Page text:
“Now critics will tell you that there are people on the terrorist watch list that should be there, and that’s right. But there’s a process to get your name off of it,” Murphy said. “The default position should be, that if you have been suspected of being involved with terrorists by the FBI, that you should have your right to buy a complicated, military-style firearm at least temporarily suspended.”

All three politicians said the one good thing that may come out of the mass murder in Orlando is that the shooting may have created a bipartisan consensus that it is time to act on a new assault weapons ban, and other related legislation. All three said there is no single solution to gun violence.

“My hope is that this tragedy will provide the impetus and momentum that is necessary now, that there will be a change in the political dynamic, because truly this historic act of terror and hatred must be a tipping point for our nation in this long battle that we have fought for common sense, sensible measures against gun violence,” Blumenthal said. “We must see a nation unified behind action now.”

Blumenthal also said he’d been speaking to colleagues in Washington, including Republicans, since the shooting in Orlando.

“I think there is a new consciousness, an awakening, about the threat of gun violence in America, particularly from these cancerous, murderous, public health threats in assault weapons,” Blumenthal said, adding that “the nation wants action.”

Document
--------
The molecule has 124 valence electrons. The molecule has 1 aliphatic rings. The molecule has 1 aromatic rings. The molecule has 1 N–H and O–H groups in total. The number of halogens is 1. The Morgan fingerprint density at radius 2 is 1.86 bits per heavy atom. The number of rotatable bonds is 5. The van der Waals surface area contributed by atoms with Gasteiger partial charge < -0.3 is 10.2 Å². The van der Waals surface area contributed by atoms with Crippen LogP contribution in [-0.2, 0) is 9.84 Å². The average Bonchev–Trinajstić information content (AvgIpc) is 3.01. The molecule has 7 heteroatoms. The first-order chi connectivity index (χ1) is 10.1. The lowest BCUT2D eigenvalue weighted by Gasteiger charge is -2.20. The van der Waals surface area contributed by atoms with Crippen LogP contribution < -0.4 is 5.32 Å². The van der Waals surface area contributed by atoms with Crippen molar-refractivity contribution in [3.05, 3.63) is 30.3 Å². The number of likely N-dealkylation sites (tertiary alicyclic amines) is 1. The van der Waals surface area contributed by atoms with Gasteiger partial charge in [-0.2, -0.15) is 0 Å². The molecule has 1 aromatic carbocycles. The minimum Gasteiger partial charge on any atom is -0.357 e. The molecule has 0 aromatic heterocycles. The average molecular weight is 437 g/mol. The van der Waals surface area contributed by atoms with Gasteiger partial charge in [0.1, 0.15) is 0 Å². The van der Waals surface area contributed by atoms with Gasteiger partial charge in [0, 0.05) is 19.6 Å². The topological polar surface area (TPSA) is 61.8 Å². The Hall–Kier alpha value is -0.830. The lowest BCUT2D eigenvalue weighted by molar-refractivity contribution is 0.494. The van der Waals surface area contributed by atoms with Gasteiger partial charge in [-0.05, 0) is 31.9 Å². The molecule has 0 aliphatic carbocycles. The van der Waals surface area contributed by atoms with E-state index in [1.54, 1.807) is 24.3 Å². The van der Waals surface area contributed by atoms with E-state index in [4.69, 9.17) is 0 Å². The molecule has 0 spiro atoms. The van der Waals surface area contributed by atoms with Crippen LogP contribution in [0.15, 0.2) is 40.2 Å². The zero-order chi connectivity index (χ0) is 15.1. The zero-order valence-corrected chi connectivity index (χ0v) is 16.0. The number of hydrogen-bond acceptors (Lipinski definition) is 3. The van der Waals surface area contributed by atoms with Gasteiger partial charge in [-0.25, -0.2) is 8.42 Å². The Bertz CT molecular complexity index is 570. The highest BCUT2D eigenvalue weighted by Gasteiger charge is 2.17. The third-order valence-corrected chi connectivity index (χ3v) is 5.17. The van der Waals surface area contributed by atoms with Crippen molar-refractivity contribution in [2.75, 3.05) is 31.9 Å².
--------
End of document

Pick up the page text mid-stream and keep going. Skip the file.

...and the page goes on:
It isn’t just the Democratic politicians renewing their outrage over assault weapons.

Josh Koskoff, the lawyer representing several Sandy Hook families in their lawsuit against the manufacturer, distributor and seller of the AR-15 used by Adam Lanza in the Newtown, said: “The massacre of innocent civilians in Orlando is more horrific evidence of the unique lethality of the AR-15. It is no wonder that this weapon was chosen by the shooter, as it has been by so many before him and as it undoubtedly will be again.

“It was designed for the United States military to do enemies of war exactly what it did: kill mass numbers of people with maximum efficiency and ease,” Koskoff said.

But not everyone agrees that an assault weapon ban is the answer to ending the mass killings.

Scott Wilson, president of the Connecticut Citizens Defense League, said his group is still thinking about the victims, while “Senators Blumenthal and Murphy are more concerned with advancing their political careers. Once again our two senators are calling for more laws that would only impact persons who actually obey the laws of our society. In Florida it is illegal to carry a firearm into any portion of an establishment that serves alcoholic beverages. Again, a murderer ignored the laws.”

Torrington Connection

Sunday morning’s massacre in Orlando “is something that is very personal to our state,” Esty said before informing reporters that one of the victims was from her district.

Esty said one of the victims was Kimberly “KJ” Morris, 37, who moved to Orlando from Torrington just a few months ago. She took a job at the Pulse nightclub as a bouncer, according to the Orlando Sentinel.